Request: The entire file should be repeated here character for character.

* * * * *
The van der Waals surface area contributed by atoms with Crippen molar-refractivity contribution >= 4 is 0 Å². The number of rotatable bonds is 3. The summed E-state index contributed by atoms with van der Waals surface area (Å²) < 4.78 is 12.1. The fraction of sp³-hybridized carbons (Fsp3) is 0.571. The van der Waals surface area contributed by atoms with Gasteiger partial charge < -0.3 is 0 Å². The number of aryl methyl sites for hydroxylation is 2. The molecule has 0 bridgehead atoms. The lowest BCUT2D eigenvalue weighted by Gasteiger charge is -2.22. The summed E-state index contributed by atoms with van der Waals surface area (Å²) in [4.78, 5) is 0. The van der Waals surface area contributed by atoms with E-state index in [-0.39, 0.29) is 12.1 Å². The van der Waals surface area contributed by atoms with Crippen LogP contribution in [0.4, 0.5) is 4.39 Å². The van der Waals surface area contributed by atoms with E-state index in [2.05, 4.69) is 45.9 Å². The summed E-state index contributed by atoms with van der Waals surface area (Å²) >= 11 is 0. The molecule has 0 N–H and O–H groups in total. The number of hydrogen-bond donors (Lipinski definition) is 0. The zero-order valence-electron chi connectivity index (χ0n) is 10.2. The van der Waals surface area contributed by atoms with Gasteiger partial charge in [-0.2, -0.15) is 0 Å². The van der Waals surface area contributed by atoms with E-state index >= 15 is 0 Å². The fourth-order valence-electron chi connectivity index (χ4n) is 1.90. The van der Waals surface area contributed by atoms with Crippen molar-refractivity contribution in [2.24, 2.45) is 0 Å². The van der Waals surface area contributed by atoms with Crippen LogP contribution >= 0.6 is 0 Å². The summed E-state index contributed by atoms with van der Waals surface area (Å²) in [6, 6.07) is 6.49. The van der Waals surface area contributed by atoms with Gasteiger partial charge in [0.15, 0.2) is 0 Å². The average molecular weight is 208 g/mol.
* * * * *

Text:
The van der Waals surface area contributed by atoms with Crippen molar-refractivity contribution >= 4 is 0 Å². The number of rotatable bonds is 3. The summed E-state index contributed by atoms with van der Waals surface area (Å²) < 4.78 is 12.1. The fraction of sp³-hybridized carbons (Fsp3) is 0.571. The van der Waals surface area contributed by atoms with Gasteiger partial charge < -0.3 is 0 Å². The number of aryl methyl sites for hydroxylation is 2. The molecule has 0 bridgehead atoms. The lowest BCUT2D eigenvalue weighted by Gasteiger charge is -2.22. The summed E-state index contributed by atoms with van der Waals surface area (Å²) in [4.78, 5) is 0. The van der Waals surface area contributed by atoms with E-state index in [-0.39, 0.29) is 12.1 Å². The van der Waals surface area contributed by atoms with Crippen LogP contribution in [0.4, 0.5) is 4.39 Å². The van der Waals surface area contributed by atoms with E-state index in [2.05, 4.69) is 45.9 Å². The summed E-state index contributed by atoms with van der Waals surface area (Å²) >= 11 is 0. The molecule has 0 N–H and O–H groups in total. The number of hydrogen-bond donors (Lipinski definition) is 0. The zero-order valence-electron chi connectivity index (χ0n) is 10.2. The van der Waals surface area contributed by atoms with Gasteiger partial charge in [-0.2, -0.15) is 0 Å². The van der Waals surface area contributed by atoms with E-state index >= 15 is 0 Å². The fourth-order valence-electron chi connectivity index (χ4n) is 1.90. The van der Waals surface area contributed by atoms with Crippen molar-refractivity contribution in [2.24, 2.45) is 0 Å². The van der Waals surface area contributed by atoms with Crippen LogP contribution >= 0.6 is 0 Å². The summed E-state index contributed by atoms with van der Waals surface area (Å²) in [6, 6.07) is 6.49. The van der Waals surface area contributed by atoms with Gasteiger partial charge in [0.15, 0.2) is 0 Å². The average molecular weight is 208 g/mol.